The vinyl record renaissance over the past decade has brought new fans to a classic format and transformed our idea of a record collector: younger, both male and female, multicultural. This same revival has made buying music more expensive, benefited established bands over independent artists and muddled the question of whether vinyl actually sounds better than other formats.

The documentary Vinyl Nation digs into the crates of the record resurgence in search of truths set in deep wax: Has the return of vinyl made music fandom more inclusive or divided? What does vinyl say about our past here in the present? How has the second life of vinyl changed how we hear music and how we listen to each other?

Vinyl Nation was filmed during pre-COVID spring 2019 at record conventions, record labels, record stores and pressing plants in 14 American cities. On April 18-19, 2020, on what would have been Record Store Day weekend, the documentary's creators (directors/producers Kevin Smokler and Christopher Boon) partnered with the Record Store Day (RSD) organization and 200 independent record stores in 46 states to offer the movie digitally for one weekend with 100% of the proceeds going to the record stores. The weekend event had raised $37,000 for independent record stores in their struggle to stay in business during a pandemic.

Vinyl Nation has not been available to the public in any form since that special Record Store Day one-weekend fundraising event until the film’s official virtual cinema release on Friday, August 28, 2020, one day before the first of three Record Store Day Drops to bring customers back to record stores safely for exclusive vinyl releases.

The filmmaking team behind Vinyl Nation is now looking to doing more, not only for record stores but arthouse cinemas, live music venues, college radio stations, independent labels, and so much of the music and independent film universe derailed by the pandemic.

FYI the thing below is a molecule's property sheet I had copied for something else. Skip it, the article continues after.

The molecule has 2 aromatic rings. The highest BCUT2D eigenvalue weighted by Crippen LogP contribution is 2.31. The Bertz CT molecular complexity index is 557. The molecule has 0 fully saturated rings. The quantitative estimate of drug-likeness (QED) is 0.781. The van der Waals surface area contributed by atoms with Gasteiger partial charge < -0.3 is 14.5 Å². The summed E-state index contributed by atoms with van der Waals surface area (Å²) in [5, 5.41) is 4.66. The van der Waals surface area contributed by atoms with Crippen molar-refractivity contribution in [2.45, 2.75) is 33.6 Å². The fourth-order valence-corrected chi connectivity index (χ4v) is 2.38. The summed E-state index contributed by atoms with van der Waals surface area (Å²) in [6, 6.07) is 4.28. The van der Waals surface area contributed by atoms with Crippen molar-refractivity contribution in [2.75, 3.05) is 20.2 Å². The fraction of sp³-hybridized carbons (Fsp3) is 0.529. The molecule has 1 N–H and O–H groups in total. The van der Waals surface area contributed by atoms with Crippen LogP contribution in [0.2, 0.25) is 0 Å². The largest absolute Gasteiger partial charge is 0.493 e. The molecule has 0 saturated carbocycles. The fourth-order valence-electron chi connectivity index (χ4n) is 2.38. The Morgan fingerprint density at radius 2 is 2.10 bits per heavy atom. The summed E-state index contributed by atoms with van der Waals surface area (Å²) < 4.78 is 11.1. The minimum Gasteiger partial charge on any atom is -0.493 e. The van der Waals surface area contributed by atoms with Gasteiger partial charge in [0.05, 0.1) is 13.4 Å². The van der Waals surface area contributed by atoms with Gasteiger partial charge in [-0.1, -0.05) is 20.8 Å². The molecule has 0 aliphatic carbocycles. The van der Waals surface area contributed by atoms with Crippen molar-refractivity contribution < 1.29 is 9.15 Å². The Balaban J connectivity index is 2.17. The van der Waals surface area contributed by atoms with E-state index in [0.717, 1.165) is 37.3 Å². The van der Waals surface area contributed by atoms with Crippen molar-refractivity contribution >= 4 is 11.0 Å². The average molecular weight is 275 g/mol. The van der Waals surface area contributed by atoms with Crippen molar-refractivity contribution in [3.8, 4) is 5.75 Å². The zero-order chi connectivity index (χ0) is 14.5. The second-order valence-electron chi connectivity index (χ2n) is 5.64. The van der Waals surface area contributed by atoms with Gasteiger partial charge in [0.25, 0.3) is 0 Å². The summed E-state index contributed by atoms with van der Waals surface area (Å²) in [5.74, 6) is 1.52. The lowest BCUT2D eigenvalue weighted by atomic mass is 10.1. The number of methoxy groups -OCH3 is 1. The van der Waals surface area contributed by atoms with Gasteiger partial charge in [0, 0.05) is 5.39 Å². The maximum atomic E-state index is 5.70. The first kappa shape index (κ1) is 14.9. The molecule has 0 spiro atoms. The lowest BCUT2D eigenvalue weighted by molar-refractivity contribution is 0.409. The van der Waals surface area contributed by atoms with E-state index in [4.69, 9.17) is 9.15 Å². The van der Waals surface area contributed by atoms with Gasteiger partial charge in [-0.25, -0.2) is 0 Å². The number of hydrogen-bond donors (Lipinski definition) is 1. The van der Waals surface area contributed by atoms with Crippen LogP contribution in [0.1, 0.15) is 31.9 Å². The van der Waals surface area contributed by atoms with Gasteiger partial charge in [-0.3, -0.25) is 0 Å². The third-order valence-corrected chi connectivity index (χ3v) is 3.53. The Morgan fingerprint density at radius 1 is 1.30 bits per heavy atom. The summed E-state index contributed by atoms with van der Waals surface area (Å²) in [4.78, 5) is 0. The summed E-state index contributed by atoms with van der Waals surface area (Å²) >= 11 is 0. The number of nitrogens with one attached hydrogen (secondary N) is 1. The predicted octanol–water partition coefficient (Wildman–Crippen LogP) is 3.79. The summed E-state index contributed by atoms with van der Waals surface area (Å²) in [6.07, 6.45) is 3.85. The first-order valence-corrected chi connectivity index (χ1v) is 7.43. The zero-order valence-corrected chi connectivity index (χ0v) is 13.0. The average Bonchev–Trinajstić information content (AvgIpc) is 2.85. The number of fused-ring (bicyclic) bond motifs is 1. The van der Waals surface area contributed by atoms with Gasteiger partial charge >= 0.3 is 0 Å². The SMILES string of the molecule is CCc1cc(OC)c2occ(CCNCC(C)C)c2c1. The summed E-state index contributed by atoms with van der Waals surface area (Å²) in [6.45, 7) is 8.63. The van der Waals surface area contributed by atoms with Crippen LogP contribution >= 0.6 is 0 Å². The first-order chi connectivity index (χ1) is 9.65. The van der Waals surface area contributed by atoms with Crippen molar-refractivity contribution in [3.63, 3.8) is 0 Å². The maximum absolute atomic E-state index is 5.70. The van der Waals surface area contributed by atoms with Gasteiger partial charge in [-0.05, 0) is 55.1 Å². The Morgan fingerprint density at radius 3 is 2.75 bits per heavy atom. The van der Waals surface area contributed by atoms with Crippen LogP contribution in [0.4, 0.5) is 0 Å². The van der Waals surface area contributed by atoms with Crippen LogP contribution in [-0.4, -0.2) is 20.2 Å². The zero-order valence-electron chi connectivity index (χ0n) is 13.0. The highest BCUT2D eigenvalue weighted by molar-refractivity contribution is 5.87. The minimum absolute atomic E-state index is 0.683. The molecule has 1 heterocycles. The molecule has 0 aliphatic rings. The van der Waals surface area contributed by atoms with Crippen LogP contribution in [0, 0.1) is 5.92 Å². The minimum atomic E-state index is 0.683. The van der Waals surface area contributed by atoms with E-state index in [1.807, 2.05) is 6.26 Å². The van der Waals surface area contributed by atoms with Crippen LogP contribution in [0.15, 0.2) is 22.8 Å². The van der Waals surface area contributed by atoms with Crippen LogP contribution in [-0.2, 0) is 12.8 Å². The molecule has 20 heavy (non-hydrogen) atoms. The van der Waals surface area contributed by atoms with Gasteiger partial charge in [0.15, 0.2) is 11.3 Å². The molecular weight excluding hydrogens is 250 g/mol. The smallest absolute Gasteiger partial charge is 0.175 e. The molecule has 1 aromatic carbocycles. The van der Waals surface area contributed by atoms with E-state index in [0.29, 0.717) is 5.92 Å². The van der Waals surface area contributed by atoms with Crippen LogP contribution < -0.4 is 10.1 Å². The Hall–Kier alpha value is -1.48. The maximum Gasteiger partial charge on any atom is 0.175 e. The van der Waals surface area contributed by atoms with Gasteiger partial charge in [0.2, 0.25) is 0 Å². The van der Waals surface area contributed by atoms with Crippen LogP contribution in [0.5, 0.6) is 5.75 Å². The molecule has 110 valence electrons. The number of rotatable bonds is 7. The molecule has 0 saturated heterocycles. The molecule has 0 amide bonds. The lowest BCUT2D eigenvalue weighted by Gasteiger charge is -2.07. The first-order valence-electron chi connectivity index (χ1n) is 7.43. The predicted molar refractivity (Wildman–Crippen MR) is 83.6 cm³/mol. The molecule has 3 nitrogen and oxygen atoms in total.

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Kevin Smokler — Director/Producer

Kevin Smokler is the author of three books about pop culture, including most recently Brat Pack America: A Love Letter to ’80s Teen Movies. His essays and cultural criticism have appeared in the LA Times, Salon, Fast Company, BuzzFeed, Vulture, The San Francisco Chronicle, The Decider and on National Public Radio. Vinyl Nation is his first film.

Kevin has been fortunate to speak to and host events for venues and organizations across North America including SXSW, New York Comic Con, MIT, the LA Times Festival of Books and the Commonwealth Club of California.

A native of Ann Arbor, Michigan, he has lived for the last 20 years in his adopted home of San Francisco with his wife and far too many books and vinyl records.

Christopher Boone — Director/Producer

Christopher Boone is a screenwriter and filmmaker based in Albuquerque. Vinyl Nation is his first feature documentary. He previously directed the narrative feature Cents from his Nicholl Fellowship semifinalist script. He is a contributing writer to No Film School and a frequent panel moderator for Austin Film Festival and its On Story series.

Sherri Kauk — Director of Photography

Sherri Kauk is an Emmy-winning Director of Photography based in Los Angeles and Chicago. Her cinematography is fast and beautiful, shooting the Emmy-winning CBS single-camera series The Inspectors in three shoot days-per-episode and the Netflix narrative feature, LOEV, in 16 days.

Sherri's work is artistic and commercial, airing on HBO, Amazon, Snapchat and screening at SXSW, Frameline, Guadalajara, Jeonju, and Goa International Film Festivals.